Zahir is a celebrity in the D.C. chess world. A Ward 7 native, his father taught him how to play chess when he was 3 by defeating him “like 500 times in a row,” Zahir recalls. His competitiveness motivated him to keep playing. Zahir’s singular goal at the time was to beat his dad and finally, four years later, it happened. He was just getting started.
In 2018, the D.C. Council presented Zahir with a ceremonial resolution after he won the District of Columbia Scholastic Cup Chess Tournament the year prior. During his senior year at DeMatha Catholic High School, Nisa, a family friend, asked if he could help coach the newly re-activated Howard University Chess Club.
Having grown up in D.C., Zahir enjoyed visiting the Howard campus during festivals or homecoming and was familiar with the school. At 6-foot-4, he blended in with the college students. He happily agreed to be the chess club’s coach and soon became the expert voice that the players relied on.
Zahir, a Class A-rated player with a rating in the 1800s, hasn’t been as involved this past school year but was pulled in to act as a “barometer” for the team in preparation for the Pan-Am Championship. He watched the games online with pride. Throughout the tournament, Zahir thought back to the weekly practices, where members would often ask him to stay longer so they could practice more.
“It would be dark outside, cold and dark,” he says. “And we would be playing.”
As Zahir has gotten older, his motivations for playing chess have evolved. It began with wanting to beat his father. Then, Zahir wanted to win tournaments. And now, the freshman at Louisiana State University hopes that he can inspire other Black kids to pick up chess to compete in an environment that doesn’t have many Black faces. Howard University was the only HBCU that participated at the Pan-Am Championship.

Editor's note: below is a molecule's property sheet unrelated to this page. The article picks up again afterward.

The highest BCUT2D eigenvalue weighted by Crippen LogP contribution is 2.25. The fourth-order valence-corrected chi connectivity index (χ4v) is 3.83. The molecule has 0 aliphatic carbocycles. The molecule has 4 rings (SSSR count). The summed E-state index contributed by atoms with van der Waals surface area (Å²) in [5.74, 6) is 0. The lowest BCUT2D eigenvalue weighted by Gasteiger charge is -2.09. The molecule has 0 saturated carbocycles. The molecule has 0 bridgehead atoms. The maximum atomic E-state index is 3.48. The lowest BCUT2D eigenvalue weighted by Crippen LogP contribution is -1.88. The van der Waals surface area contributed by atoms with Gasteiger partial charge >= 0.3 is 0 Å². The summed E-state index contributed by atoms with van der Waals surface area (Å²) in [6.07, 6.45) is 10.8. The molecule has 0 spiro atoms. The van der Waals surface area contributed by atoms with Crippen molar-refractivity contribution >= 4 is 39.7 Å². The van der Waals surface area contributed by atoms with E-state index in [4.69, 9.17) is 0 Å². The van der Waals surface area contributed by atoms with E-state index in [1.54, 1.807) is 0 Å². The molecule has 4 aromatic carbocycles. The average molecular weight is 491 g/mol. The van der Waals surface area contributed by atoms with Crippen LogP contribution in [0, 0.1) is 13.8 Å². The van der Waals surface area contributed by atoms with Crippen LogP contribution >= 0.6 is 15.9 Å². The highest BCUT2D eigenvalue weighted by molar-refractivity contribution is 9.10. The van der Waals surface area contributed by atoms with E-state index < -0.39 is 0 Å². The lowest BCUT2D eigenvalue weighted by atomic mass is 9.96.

The fact that the school exceeded expectations at the tournament gives him joy. Zahir believes it will inspire other Black students to pick up chess.
“It makes me feel, I would say validated, but not for me personally, but for them, because they’re all extremely talented. And they’re extremely smart,” he says. “And it makes me feel validated for them, because they can show on their level that, yeah, I’m Black, and I’m talented, and I’m smart.”
Daaim Shabazz has been writing about Black chess players for 20 years for his online magazine, The Chess Drum. An associate professor of business at Florida A&M University, Shabazz is considered by some to be an amateur historian of Black chess.
Being in D.C. gives the Howard University Chess Club certain advantages that other HBCUs may not have, Shabazz says. The chess tables at Dupont Circle have drawn some of the game’s most legendary players, and beyond that, the D.C. area has a chess culture that few cities rival.
“You have a chess history in the D.C.-Maryland area that is very well-established in terms of producing master-level players,” Shabazz says. “Particularly in the Maryland area, but D.C. as well. D.C. has a lot of pockets of activity. So Howard has an advantage in that they have the infrastructure. If they want to play in local tournaments, they can do that. It wouldn’t be a problem.”
Members of the Howard University Chess Club hope that will be the case.
Their success at the Pan-Am Championship has led to a spike in interest from students. Fascination in chess has increased during the pandemic, and the recent popular Netflix series The Queen’s Gambit contributed an even bigger boost. YouTube and Twitch have also given the centuries-old game a modern twist when it comes to spectating matches.
“One thing that chess players have been trying to do is trying to make chess look cool,” LeBlond says. “And so like, The Queen’s Gambit did a phenomenal job on that. It broke down that barrier that chess is boring, that chess is like for people that are strange or socially awkward. That’s not true. There’s cool people that play chess. And so that movie opened the door [to] what is chess.”
Nisa looks to the University of Maryland, Baltimore County as a model she hopes the Howard chess club can emulate. One of the team’s long-term goals is to give out scholarships for chess, like UMBC does.
“We want Howard University’s chess club to be seen as an intellectual sport,” Nisa says. “We want the chess club to grow to where we have it endowed and funded so that we can offer chess scholarships to students who have the chess skills.”
LeBlond has the same vision, and although he is no longer a student at Howard, he intends to stay involved with the school’s chess team. Bringing back the club was only the first step. He wants to see it grow.